Mr. President of the UN Security Council, Murray McCully, Minister of Foreign Affairs of New Zealand,
Mr. Secretary General of the UN Security Counci, Mr. Ban Ki Moon,
The Hon, Prime Minister of Jamaica, Portia Simpson Miller, The Hon. Prime Minister of Samoa, Tuilaepa Sailele Malielegaoi, H.E the President of Kiribati, Mr. Anote Tong, Your Excellencies Heads of delegation of the UN Security Council, Excellencies, ladies and gentlemen,
On behalf of President James Michel, and the people of Seychelles, I would like to express our appreciation to the President of the UNSC, the Hon. Foreign Minister of New Zealand, for providing this platform to discuss the security challenges of Small Island Developing States (SIDS).
I would also like to convey our appreciation to the United Nations for the recognition of the specificities of SIDS- as outlined in the SAMOA pathway adopted in 2014- and for situating this event as a continuation of efforts to improve the framework available to build the resilience of SIDS.
Ladies and gentlemen,
The security challenges of SIDS are situated in the context of our unique geographic character. Surrounded by oceans, we are our planet’s ‘blue guardians’. But the governance of the world’s oceanic spaces is far removed from the security expectations that the world has regarding its terrestrial spaces. Lawlessness and impunity are more often than not the norm on the high seas. International criminality is often tolerated- prosecutions of international crimes at sea remain uneven. Most of the world’s illegal traffic is conducted at sea- whether it be people, drugs or weapons. Illegal fishing continues to undermine both national and international regulation. Respect for this shared space is often only extended to the degree that economic interests are not put into question. Meanwhile, the threat of climate change undermines the productivity of traditional marine resources and limits opportunities for growth.
Let us be clear- Climate Change is the foremost security threat for SIDS. And ultimately it undermines the security of every country- large or small.
For SIDS, our smallness and our isolation are structural elements of our vulnerability. The increasing threats around our oceans and the relative lack of governance enhance this vulnerability.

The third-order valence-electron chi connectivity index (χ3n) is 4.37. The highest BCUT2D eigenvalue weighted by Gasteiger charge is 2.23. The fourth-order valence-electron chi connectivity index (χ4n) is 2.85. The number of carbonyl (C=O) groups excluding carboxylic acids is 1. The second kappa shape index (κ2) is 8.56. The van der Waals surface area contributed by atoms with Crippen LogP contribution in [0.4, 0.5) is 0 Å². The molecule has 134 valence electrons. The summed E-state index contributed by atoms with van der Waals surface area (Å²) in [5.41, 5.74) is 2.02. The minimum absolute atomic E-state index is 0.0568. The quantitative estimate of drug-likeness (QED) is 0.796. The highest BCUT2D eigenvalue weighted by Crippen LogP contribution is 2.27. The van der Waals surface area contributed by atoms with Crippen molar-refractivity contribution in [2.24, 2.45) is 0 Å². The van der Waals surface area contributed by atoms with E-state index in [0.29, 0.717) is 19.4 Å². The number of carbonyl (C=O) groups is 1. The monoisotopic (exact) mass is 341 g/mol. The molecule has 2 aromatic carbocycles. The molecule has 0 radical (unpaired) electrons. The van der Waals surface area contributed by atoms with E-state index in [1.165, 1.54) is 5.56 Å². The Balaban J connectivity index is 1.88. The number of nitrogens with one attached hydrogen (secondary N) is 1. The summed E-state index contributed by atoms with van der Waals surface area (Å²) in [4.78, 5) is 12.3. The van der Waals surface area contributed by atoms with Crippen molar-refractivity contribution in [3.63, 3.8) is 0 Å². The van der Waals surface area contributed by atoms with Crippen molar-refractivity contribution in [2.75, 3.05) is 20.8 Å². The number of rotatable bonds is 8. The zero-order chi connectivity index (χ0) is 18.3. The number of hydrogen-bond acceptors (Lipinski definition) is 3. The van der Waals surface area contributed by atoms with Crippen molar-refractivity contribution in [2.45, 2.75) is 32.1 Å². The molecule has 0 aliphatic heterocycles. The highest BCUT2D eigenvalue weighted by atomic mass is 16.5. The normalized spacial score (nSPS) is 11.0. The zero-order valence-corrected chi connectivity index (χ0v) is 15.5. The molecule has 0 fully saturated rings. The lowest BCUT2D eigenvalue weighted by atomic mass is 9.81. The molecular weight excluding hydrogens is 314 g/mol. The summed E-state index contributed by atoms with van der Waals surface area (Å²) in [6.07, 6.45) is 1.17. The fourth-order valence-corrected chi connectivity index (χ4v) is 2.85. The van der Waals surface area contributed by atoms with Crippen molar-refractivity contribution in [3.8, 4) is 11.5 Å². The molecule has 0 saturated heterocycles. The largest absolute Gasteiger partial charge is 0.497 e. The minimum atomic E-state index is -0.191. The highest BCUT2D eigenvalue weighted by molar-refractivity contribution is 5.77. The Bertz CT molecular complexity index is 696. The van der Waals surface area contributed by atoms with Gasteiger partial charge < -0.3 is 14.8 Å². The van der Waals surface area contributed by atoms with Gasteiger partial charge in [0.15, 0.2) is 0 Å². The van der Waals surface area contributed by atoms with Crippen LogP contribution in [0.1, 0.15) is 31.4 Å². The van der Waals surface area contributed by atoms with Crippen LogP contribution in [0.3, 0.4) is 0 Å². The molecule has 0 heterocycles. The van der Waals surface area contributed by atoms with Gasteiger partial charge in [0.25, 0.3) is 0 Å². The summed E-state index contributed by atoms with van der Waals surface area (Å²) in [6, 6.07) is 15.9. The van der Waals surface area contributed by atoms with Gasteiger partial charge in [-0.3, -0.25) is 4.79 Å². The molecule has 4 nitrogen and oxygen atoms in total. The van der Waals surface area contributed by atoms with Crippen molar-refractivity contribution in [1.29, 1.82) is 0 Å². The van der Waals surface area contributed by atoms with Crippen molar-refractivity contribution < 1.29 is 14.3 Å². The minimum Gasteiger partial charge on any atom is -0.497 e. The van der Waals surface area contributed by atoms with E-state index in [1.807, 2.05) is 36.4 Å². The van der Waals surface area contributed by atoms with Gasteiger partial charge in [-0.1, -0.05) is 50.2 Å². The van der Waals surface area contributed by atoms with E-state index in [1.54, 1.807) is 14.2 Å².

With 75% of our planet being made up by oceans, the weak global governance of our oceanic spaces undermines our global security. We are all vulnerable.
Seychelles, like many SIDS, has not accepted however to simply be an observer to these processes. We are embracing the opportunity of being large oceanic nations. We are aiming to better manage our oceans- setting an example of good oceanic governance. In the context of Seychelles- our Exclusive Economic Zone extends to 1.3 million sq. km- while we have also agreed a shared extended continental shelf with our neighbour Mauritius extending to 395,000 sq. km.
Earlier this year, we created the Blue Economy department which is part of my portfolio as the Minister of Finance. We are staking our economic future on better harnessing the development potential of our ocean. To achieve this- we must recognise that moving towards sustainable development goals requires breaking the existing moulds of economic development and forging new opportunities from previously unsustainable practices. In relation to African and Indian Ocean SIDS- this is what the Blue economy promises.
In practical terms, we are implementing the blue economy through the development of a marine spatial plan, whereby we define the economic and conservation activities to be developed throughout our EEZ. We are also committing 30% of our EEZ as protected areas. We are developing enhanced fisheries management tools to implement appropriate stock management and we are in discussion with international financial institutions to raise a ‘blue bond’ to help provide affordable financing for such initiatives.
These initiatives are also situated within a regional move to bolster the Blue Economy- notably through the African Union’s Blue Economy commitments under Agenda 2063 as well as the AU’s African Integrated Maritime Strategy. The Indian Ocean Commission, and the Indian Ocean Rim Association are also developing blue economy approaches that build sustainable economic opportunity through research, trade, renewable energy and maritime infrastructure.
Ladies and gentlemen,
The phenomenon of piracy in the Indian Ocean has underlined the challenges of security in our region- but also of implementing the rule of law at sea. At the start of the problem, many naval ships were frustrated by the fact that while they could interdict pirate vessels, the lack of prosecution meant that pirates had to be released allowing them to regroup and attack shipping on future occasions.